The bad news is, the road surface varies from poor to lousy for most of the 50 miles.    For some, the rough road surface becomes part of the adventure.  And someone actually repaved 2.2 miles of it (see below), so it’s not as bad as it used to be.

(Note: if you read through the readers’ comments below, you’ll see that the state of the road surfaces on the climb to King’s Ridge is the subject of much debate.  I haven’t seen it in a while, but I gather it’s much improved—by how much is unclear.)

I’ve seen articles which call this ride “the greatest bike ride in America.”  That’s absurd.  It’s good.  It’s in my Best Of the Best, but is actually one of my least favorite rides on that list.

(To see an interactive version of the map/elevation profile, click on the ride name, upper left, wait for the new map to load, then click on the “full screen” icon, upper right.)

(The 3-mile stretch of road marked as unpaved on RWGP’s map is wrong—the route is entirely paved.)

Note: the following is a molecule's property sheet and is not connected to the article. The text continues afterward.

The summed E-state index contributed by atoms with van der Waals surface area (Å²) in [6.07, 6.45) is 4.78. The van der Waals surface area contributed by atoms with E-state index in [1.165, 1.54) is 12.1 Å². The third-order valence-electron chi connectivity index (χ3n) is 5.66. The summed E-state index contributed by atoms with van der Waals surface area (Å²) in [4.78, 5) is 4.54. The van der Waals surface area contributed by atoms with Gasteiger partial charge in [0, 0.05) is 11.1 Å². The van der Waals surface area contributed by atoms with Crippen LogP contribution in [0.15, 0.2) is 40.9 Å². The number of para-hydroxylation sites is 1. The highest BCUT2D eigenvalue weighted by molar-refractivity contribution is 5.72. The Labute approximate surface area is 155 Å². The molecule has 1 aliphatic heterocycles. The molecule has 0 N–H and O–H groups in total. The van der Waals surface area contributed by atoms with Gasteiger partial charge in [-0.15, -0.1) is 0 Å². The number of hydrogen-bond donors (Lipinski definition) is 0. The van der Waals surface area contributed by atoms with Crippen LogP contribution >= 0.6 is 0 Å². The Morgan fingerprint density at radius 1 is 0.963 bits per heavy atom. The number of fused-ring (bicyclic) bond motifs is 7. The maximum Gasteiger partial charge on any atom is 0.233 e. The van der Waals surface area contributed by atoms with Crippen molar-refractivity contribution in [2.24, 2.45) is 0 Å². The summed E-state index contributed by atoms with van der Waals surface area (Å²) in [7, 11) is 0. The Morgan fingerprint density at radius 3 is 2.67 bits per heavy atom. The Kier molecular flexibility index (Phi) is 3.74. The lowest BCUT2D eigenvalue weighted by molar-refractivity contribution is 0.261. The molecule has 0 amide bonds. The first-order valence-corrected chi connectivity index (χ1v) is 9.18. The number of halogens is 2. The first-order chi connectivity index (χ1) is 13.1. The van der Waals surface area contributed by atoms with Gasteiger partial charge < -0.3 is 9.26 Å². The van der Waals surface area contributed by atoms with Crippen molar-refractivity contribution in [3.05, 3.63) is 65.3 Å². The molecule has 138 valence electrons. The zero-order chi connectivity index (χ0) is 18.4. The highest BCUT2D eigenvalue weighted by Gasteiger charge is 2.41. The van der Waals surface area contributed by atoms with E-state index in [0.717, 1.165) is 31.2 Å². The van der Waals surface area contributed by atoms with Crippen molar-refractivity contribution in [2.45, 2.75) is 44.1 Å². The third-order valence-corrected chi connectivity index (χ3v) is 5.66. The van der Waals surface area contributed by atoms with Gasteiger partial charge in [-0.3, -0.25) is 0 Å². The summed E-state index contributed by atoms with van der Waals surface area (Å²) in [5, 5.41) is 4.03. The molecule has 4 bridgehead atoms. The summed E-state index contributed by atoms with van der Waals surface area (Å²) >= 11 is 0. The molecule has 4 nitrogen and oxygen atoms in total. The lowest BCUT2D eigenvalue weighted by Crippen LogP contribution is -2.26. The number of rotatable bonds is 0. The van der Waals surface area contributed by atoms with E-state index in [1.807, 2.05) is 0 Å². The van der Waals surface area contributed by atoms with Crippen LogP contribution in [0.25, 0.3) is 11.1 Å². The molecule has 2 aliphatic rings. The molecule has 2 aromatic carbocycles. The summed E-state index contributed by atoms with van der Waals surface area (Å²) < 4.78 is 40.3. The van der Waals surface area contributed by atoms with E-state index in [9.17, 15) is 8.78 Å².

Start at the intersection of River Rd. and Cazadero Highway.    Ride north up Cazadero Hwy to the town of Cazadero through lovely coastal forest.  (If you’re dead set on back-road riding, you can ride up Austin Creek Rd., the smaller, rougher road just on the other side of the creek to the east.  The turn-off from Hwy 116 is unsigned.)  Cazadero Hwy has a glassy road surface, and it’s a barely perceptible climb all the way, perfect for warming up, and a treat when you’re ending the ride and you’re exhausted.  It’s the last really good road surface you’ll see for 40 miles.  Halfway to town, watch for the large, whimsical wooden sculpture of Babe Ruth on your R—if the nice man who does the sculpting is out and about, he might be willing to show you his other works.